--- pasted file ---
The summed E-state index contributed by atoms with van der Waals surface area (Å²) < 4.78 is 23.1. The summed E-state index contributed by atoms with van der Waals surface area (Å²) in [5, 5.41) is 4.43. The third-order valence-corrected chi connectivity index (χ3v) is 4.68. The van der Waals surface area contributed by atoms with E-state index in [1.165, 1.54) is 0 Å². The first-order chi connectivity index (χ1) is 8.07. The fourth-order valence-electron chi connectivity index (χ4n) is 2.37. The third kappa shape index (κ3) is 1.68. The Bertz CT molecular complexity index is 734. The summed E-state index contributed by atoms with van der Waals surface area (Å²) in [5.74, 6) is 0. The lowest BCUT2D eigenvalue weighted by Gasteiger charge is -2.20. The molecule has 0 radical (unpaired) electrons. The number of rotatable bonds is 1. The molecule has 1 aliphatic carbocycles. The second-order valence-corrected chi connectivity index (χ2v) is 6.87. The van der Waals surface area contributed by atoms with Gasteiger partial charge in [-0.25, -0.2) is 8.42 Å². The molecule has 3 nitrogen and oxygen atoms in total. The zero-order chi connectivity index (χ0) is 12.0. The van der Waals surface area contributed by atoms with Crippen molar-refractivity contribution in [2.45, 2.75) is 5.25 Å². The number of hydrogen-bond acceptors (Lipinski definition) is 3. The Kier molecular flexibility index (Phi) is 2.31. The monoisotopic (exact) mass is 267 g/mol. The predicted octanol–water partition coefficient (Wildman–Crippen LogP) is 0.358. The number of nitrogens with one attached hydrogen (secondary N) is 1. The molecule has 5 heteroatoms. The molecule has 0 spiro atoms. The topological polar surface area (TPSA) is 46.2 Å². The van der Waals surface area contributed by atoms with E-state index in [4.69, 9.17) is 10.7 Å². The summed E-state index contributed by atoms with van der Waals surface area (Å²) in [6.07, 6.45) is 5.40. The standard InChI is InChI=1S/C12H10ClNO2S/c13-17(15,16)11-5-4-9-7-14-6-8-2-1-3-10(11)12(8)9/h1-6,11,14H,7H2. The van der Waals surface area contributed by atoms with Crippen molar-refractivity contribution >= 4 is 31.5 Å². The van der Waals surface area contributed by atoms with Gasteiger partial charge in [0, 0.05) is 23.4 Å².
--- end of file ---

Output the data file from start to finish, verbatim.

The summed E-state index contributed by atoms with van der Waals surface area (Å²) < 4.78 is 23.1. The summed E-state index contributed by atoms with van der Waals surface area (Å²) in [5, 5.41) is 4.43. The third-order valence-corrected chi connectivity index (χ3v) is 4.68. The van der Waals surface area contributed by atoms with E-state index in [1.165, 1.54) is 0 Å². The first-order chi connectivity index (χ1) is 8.07. The fourth-order valence-electron chi connectivity index (χ4n) is 2.37. The third kappa shape index (κ3) is 1.68. The Bertz CT molecular complexity index is 734. The summed E-state index contributed by atoms with van der Waals surface area (Å²) in [5.74, 6) is 0. The lowest BCUT2D eigenvalue weighted by Gasteiger charge is -2.20. The molecule has 0 radical (unpaired) electrons. The number of rotatable bonds is 1. The molecule has 1 aliphatic carbocycles. The second-order valence-corrected chi connectivity index (χ2v) is 6.87. The van der Waals surface area contributed by atoms with Gasteiger partial charge in [-0.25, -0.2) is 8.42 Å². The molecule has 3 nitrogen and oxygen atoms in total. The zero-order chi connectivity index (χ0) is 12.0. The van der Waals surface area contributed by atoms with Crippen molar-refractivity contribution in [2.45, 2.75) is 5.25 Å². The number of hydrogen-bond acceptors (Lipinski definition) is 3. The Kier molecular flexibility index (Phi) is 2.31. The monoisotopic (exact) mass is 267 g/mol. The predicted octanol–water partition coefficient (Wildman–Crippen LogP) is 0.358. The number of nitrogens with one attached hydrogen (secondary N) is 1. The molecule has 5 heteroatoms. The molecule has 0 spiro atoms. The topological polar surface area (TPSA) is 46.2 Å². The van der Waals surface area contributed by atoms with E-state index in [4.69, 9.17) is 10.7 Å². The summed E-state index contributed by atoms with van der Waals surface area (Å²) in [6.07, 6.45) is 5.40. The standard InChI is InChI=1S/C12H10ClNO2S/c13-17(15,16)11-5-4-9-7-14-6-8-2-1-3-10(11)12(8)9/h1-6,11,14H,7H2. The van der Waals surface area contributed by atoms with Crippen molar-refractivity contribution >= 4 is 31.5 Å². The van der Waals surface area contributed by atoms with Gasteiger partial charge in [0, 0.05) is 23.4 Å².